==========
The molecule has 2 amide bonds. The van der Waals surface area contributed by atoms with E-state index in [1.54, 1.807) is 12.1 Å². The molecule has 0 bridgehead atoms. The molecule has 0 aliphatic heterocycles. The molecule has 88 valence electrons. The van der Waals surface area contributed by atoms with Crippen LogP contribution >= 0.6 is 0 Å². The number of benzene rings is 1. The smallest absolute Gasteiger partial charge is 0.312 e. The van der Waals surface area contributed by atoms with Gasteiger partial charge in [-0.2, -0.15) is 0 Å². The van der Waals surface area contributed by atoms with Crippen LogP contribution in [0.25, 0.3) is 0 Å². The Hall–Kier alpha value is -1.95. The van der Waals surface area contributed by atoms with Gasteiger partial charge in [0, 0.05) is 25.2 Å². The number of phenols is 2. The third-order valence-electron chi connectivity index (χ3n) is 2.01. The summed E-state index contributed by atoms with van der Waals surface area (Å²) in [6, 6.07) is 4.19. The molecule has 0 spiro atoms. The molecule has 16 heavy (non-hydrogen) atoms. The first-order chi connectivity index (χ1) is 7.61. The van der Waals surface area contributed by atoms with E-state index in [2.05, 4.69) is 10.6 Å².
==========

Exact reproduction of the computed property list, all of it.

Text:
The molecule has 2 amide bonds. The van der Waals surface area contributed by atoms with E-state index in [1.54, 1.807) is 12.1 Å². The molecule has 0 bridgehead atoms. The molecule has 0 aliphatic heterocycles. The molecule has 88 valence electrons. The van der Waals surface area contributed by atoms with Crippen LogP contribution >= 0.6 is 0 Å². The number of benzene rings is 1. The smallest absolute Gasteiger partial charge is 0.312 e. The van der Waals surface area contributed by atoms with Gasteiger partial charge in [-0.2, -0.15) is 0 Å². The van der Waals surface area contributed by atoms with Crippen LogP contribution in [0.25, 0.3) is 0 Å². The Hall–Kier alpha value is -1.95. The van der Waals surface area contributed by atoms with Gasteiger partial charge in [0, 0.05) is 25.2 Å². The number of phenols is 2. The third-order valence-electron chi connectivity index (χ3n) is 2.01. The summed E-state index contributed by atoms with van der Waals surface area (Å²) in [6, 6.07) is 4.19. The molecule has 0 spiro atoms. The molecule has 16 heavy (non-hydrogen) atoms. The first-order chi connectivity index (χ1) is 7.61. The van der Waals surface area contributed by atoms with E-state index in [2.05, 4.69) is 10.6 Å².